Skip to main content

'I see a lot of chances here': Job fair held for newcomers to Saskatchewan


Newcomers in Saskatoon are being given a chance to start their new life in Canada by applying for jobs thanks to a career fair at Prairieland, and it came out of a need as the province faces the largest mass refugee arrival in recent history.

Khrystyna Didyk arrived just one week ago, on the fourth charter plane carrying Ukrainians displaced by the Russian invasion.

“It’s hard. It’s really hard to live there now. It’s starting to be more harder and harder and when I come to Canada, I feel myself more free,” Didyk told CTV News.

She attended a job fair in Saskatoon and with a psychology degree she completed right before the war started, she’s thankful for the opportunity this event is providing her. She admits she is considering any entry-level job even if it’s not in her field.

“It helps me think what I can do. I see a lot of chances here,” she said.

She’s living in a hotel right now, but says, getting a job will allow her to afford her own place and get on her feet.

The job fair is organized by the provincial government, and it’s never been done on this scale in Saskatoon before.

“We thought it was a good opportunity with the displaced Ukrainians coming in on flights to get everybody together to help, displaced Ukrainians, but also other newcomers, who might be looking for work in the province,” Chad Vickers, Director of Employer Services, with the Saskatchewan Government told CTV News.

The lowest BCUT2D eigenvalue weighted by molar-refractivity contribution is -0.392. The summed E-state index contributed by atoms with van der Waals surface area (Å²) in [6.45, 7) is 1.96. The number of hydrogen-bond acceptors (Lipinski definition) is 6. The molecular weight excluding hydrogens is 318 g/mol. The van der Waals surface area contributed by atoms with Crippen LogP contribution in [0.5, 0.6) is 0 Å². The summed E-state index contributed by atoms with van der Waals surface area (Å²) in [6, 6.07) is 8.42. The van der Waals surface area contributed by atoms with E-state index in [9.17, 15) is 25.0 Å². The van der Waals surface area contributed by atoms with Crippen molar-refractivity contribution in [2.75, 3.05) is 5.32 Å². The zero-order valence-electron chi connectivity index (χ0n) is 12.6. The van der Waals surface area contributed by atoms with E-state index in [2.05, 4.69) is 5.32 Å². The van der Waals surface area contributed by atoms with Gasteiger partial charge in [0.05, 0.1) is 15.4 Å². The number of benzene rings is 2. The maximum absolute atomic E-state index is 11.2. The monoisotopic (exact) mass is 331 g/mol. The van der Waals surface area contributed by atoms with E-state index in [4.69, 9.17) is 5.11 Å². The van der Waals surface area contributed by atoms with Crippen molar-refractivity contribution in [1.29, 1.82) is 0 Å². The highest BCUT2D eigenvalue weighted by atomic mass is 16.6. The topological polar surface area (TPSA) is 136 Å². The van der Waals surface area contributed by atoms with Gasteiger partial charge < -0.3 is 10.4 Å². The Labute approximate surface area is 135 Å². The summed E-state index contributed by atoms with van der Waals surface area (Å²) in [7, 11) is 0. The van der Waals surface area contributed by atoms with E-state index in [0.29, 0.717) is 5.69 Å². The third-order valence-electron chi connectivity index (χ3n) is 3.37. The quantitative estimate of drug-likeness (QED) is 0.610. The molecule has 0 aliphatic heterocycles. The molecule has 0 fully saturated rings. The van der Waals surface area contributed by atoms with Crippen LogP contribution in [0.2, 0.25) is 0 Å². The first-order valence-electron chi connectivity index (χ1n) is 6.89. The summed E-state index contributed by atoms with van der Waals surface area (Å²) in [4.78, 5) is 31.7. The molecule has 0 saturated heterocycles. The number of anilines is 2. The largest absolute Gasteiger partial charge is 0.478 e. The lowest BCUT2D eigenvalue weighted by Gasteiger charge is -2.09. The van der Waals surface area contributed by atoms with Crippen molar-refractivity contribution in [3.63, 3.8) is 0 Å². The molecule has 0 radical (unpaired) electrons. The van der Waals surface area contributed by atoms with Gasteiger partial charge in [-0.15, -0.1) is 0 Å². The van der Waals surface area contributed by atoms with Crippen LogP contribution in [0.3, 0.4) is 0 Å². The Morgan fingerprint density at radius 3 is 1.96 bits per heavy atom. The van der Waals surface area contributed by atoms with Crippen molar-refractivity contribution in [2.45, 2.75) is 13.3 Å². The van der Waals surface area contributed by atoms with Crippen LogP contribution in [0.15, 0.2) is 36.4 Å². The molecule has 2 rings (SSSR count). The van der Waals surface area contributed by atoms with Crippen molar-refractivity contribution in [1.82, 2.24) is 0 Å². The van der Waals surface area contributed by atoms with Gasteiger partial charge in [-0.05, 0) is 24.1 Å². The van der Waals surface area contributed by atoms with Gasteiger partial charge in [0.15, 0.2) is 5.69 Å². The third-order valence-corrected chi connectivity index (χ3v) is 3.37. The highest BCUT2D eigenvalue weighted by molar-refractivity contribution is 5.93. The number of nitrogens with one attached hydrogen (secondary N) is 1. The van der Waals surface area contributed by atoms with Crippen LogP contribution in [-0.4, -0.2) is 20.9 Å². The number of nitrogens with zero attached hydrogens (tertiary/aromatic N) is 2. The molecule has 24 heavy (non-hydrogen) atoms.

In an email to CTV News, Sam Sasse, Communications Consultant for Ministries of Trade and Export Development, Energy and Resources as well as Immigration and Career Training confirmed that this influx of newcomer Ukrainians is much higher than past mass arrivals with more than 2500 calling Saskatchewan home since March. In comparison, Saskatchewan received approximately 800 Afghan refugees since 2021 and 1,700 Syrian refugees since 2015.

Having the job fair now is a win-win given the current struggle employers face finding staff.

“We’ve got pretty good representation from a number of different sectors. Lots of construction companies, manufacturing and healthcare, and hospitality. Whatever your skill set, you’ll probably be able to find an employer,” Vickers says.

Prairie Meats hired a newcomer Ukrainian recently and she’s helping out at their table as an interpreter. It’s proving to be beneficial for this business.

“The interest level has been great and some of the qualifications that people are coming with is pretty impressive,” Joanne Ubell, Prairie Meats, Human Resources Manager told CTV News.

Ubell hopes to hire about 20 people as a result of the job fair.

Once the fifth charter plane of Ukrainians arrives in the spring, another similar job fair is likely. It will continue to help fill the need for employers and employees like Didyk, who’s hoping this is the start of a new beginning in a new home.

“Here I have a lot of opportunity to grow up and it’s just a good place to be here now. I feel myself safe.” Top Stories

Stay Connected